|A Modern Day Nero or Hotel Hero?|
March 18, 2005
A Modern Day Nero or Hotel Hero?
By Congressman Joe Pitts
This week the State Department decided not to allow an Indian official into the United States . Narendra Modi, Chief Minister of Gujarat , India , has been tied to terrible human rights abuses, specifically the persecution of religious and ethnic minorities. It is on these grounds that the State Department barred him from entering the country.
A few years ago, when the Indian Supreme Court was struggling to capture the depravity of Mr. Modi's administration it settled on calling him "a modern day Nero." In August of the year 64 A.D., Emperor Nero was looking to place blame for a fire that destroyed a large swath of Rome . Nero targeted an obscure eastern religious sect called the "Christians" and made them pay. Like his other political enemies, Nero systematically killed and humiliated them. Similarly, Chief Minister Modi has conspired to kill or humiliate his opponents.
Modi's "fire" broke out inside a train allegedly carrying a group of Hindu activists. Mr. Modi blamed the Muslims and, according to court findings, worked with government officials to incite Hindu riots. The coordinated attacks that followed left more than 2,000 Indian Muslims and non-Hindus dead. Mr. Modi commended the mobs for exercising "remarkable restraint under grave provocation."
Then-Prime Minister Atal Behari Vajpayee called the riots "madness." In January 2004, I toured the remains of this "remarkable restraint." I must say the ruins and blood-stained walls suggested more madness than restraint.
Human rights groups and governments around the world condemned the riots and released mountains of evidence linking Mr. Modi's government to the violence. The Citizens Tribunal in India , led by retired Supreme Court Justice V.R. Krishna Iyer, held the state government of Gujarat responsible.
But the Gujarat riots were only the beginning. Under Mr. Modi's direction, Muslims, Christians, Buddhists, and Dalits face daily harassment by government officials. Indian Hindus who oppose Modi's violent tactics against religious minorities are intimidated. The state's Christian community was subjected to an illegal census, the same action he took prior to the orchestrated attacks on Muslims. The Hindustan Times, has reported that the government asks people asked questions like, "Would you like to live as Hindus or die like Christians?"
Under his leadership, the state of Gujarat passed an anti-conversion law in direct violation of the Indian Constitution and international human rights norms to which India is a party. The law is a way to transform Indian into a purely Hindu nation.
Those familiar with Indian politics are not surprised. Mr. Modi and his political party, the Bharatiya Jahata Party (Indian People's Party, BJP), are closely affiliated with the Vishwa Hindu Parishad (World Hindu Council, VHP), which traces its roots to Nazi Germany. Today, the VHP advances its ideology of racial supremacy and hatred through, among other things, school textbooks in which Nazism is condoned.
One high school social studies textbook describes at length the "charismatic personality" of "Hitler the Supremo" and the "achievements" of Nazism. The textbook fails to mention extermination policies or concentration camps except for a reference to "a policy of opposition towards the Jewish people and [advocacy for] the supremacy of the German race."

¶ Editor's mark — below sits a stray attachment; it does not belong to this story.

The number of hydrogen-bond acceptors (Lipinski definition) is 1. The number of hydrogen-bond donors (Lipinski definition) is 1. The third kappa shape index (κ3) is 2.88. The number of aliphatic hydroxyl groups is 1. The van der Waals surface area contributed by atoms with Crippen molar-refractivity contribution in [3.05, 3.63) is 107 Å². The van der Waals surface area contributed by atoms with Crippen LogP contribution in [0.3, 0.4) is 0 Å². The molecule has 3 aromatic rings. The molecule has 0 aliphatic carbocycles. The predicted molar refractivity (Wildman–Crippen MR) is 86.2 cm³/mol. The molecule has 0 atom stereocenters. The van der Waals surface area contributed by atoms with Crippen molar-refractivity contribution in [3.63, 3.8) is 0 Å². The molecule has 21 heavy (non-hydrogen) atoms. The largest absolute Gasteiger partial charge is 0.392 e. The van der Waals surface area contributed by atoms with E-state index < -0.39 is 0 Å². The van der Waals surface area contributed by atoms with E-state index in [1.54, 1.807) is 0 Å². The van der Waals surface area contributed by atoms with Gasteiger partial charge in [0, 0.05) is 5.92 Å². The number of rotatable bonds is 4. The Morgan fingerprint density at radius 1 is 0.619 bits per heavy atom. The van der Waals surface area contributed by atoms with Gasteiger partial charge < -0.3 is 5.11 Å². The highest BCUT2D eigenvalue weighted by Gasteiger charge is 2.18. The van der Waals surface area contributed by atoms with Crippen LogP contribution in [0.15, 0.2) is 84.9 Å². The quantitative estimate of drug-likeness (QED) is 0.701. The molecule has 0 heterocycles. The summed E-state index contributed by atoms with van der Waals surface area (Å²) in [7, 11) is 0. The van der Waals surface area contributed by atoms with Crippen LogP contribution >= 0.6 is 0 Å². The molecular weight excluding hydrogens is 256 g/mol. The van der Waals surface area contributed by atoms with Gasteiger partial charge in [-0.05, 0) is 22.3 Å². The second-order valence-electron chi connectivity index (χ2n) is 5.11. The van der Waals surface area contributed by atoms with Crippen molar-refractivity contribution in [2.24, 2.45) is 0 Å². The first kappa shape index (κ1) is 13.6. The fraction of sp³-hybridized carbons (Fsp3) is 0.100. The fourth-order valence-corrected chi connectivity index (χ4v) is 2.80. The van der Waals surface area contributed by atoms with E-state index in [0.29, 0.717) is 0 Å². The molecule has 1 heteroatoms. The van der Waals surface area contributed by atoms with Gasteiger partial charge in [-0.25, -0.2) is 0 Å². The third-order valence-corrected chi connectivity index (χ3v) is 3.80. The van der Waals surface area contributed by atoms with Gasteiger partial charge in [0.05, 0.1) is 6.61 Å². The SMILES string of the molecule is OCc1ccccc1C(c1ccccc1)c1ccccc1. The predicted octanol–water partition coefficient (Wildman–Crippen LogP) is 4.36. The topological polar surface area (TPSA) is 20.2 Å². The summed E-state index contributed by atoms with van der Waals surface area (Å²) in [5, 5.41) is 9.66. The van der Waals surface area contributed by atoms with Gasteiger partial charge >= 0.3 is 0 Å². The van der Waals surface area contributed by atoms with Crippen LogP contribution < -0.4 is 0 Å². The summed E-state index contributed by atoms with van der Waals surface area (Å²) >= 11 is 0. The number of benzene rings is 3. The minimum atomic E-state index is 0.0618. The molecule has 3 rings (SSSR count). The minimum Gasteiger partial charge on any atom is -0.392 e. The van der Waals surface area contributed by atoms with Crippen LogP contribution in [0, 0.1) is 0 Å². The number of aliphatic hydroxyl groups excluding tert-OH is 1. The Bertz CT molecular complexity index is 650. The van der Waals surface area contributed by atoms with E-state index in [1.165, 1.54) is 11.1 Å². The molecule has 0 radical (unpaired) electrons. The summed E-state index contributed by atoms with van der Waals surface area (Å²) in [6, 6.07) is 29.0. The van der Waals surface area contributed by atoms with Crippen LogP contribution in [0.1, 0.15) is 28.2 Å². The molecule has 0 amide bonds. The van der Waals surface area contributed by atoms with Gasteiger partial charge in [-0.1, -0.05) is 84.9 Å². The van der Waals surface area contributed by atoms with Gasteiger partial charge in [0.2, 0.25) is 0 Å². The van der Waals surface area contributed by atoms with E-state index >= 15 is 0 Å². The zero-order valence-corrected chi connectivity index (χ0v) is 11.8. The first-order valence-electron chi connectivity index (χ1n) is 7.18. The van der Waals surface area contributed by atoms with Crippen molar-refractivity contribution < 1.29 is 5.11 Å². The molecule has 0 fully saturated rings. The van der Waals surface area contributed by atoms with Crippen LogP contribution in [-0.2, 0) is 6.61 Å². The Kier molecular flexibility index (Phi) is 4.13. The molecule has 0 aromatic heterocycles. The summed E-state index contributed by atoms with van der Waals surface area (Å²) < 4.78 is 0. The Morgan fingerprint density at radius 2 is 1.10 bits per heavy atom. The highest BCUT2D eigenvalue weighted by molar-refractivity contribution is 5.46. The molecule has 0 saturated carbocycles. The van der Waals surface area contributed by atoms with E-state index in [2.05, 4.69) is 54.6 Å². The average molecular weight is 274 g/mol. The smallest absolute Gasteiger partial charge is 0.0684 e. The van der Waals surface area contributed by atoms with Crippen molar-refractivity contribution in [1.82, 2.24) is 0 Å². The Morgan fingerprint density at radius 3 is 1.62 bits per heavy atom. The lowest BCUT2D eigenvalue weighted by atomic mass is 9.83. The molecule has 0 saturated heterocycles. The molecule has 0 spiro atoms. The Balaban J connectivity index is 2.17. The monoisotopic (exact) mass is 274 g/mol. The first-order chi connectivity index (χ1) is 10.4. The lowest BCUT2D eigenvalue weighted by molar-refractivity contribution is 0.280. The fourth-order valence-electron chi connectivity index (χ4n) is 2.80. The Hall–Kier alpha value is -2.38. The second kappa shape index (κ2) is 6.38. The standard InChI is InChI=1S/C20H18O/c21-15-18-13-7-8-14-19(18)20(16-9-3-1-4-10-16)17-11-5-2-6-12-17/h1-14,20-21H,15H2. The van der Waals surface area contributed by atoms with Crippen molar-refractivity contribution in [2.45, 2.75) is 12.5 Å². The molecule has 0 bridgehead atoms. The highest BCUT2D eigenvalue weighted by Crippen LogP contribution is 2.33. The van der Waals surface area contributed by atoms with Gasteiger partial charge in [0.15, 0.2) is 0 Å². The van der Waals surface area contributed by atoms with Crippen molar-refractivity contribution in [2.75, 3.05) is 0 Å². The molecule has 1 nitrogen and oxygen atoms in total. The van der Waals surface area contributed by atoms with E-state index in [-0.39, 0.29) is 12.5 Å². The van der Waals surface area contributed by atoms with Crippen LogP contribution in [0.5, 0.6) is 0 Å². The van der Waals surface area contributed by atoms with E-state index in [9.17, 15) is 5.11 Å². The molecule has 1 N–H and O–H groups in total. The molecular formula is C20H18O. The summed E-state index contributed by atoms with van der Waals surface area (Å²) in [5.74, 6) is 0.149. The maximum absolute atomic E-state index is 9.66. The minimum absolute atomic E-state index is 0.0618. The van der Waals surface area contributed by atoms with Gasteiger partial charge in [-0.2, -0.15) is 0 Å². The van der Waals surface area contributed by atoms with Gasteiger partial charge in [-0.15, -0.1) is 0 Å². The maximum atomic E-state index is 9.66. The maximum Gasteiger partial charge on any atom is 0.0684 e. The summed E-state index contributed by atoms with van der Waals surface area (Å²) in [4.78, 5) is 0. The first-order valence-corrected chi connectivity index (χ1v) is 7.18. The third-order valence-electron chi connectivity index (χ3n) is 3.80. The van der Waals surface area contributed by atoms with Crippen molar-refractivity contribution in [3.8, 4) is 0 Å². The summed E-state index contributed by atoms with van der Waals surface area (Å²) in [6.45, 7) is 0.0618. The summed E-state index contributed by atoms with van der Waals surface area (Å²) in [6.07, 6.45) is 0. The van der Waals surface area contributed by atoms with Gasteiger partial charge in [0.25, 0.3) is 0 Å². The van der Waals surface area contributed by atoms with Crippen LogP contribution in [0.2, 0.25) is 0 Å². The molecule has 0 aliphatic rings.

Fred Schwartz, the President of the Asian-American Hotel Owners Association (AAHOA), told the South Florida Sun-Sentinel that the group invited Mr. Modi in order to explore investment opportunities in Gujarat . "We're a business group. We're not a political group," he told the paper. At the same time, the Association's website, according to the paper, called Modi "a master political strategist, a firebrand agitator," and "an extraordinary orator."
This is naive. Any business that wants to succeed knows that respect for the rule of law and for human rights are prerequisites to economic prosperity. To condemn Mr. Modi's actions is not to get involved in politics, but to take a stand for the rule of law and human rights.
Mr. Modi openly defies India 's policy on religious freedom. India is a great friend to America . Why would we weaken its effort to strengthen its democracy by lending legitimacy to extremists who undermine its rule of law and protection of fundamental human rights? We need to assist our ally in its effort to bring these rogue officials under control. If the AAHOA will not do the right thing by dis-inviting Mr. Modi, the government should step in.
The International Religious Freedom Act gives the President the authority to delay, deny, or cancel visits by a foreign citizen who "while serving as a foreign government official, was responsible for or directly carried out, at any time, particularly severe violations of religious freedom." President Bush should use this law to bar Mr. Modi from entering the country. If he does not, we are in violation of our commitments under the International Religious Freedom Act.
It is on the basis of this law that 21 Members of Congress and I wrote to Secretary of State Condoleeza Rice asking her to deny his entry to this country. This had nothing to do with India , and everything to do with Mr. Modi and his policies as a public official.
Allowing Mr. Modi to speak would violate the core of our fundamental human rights commitments and provide tacit approval of his statements, policies and actions. More importantly, it would dishonor the memory of those lost in 2002, and tell those still suffering under Mr. Modi's rule that we approve of his actions.
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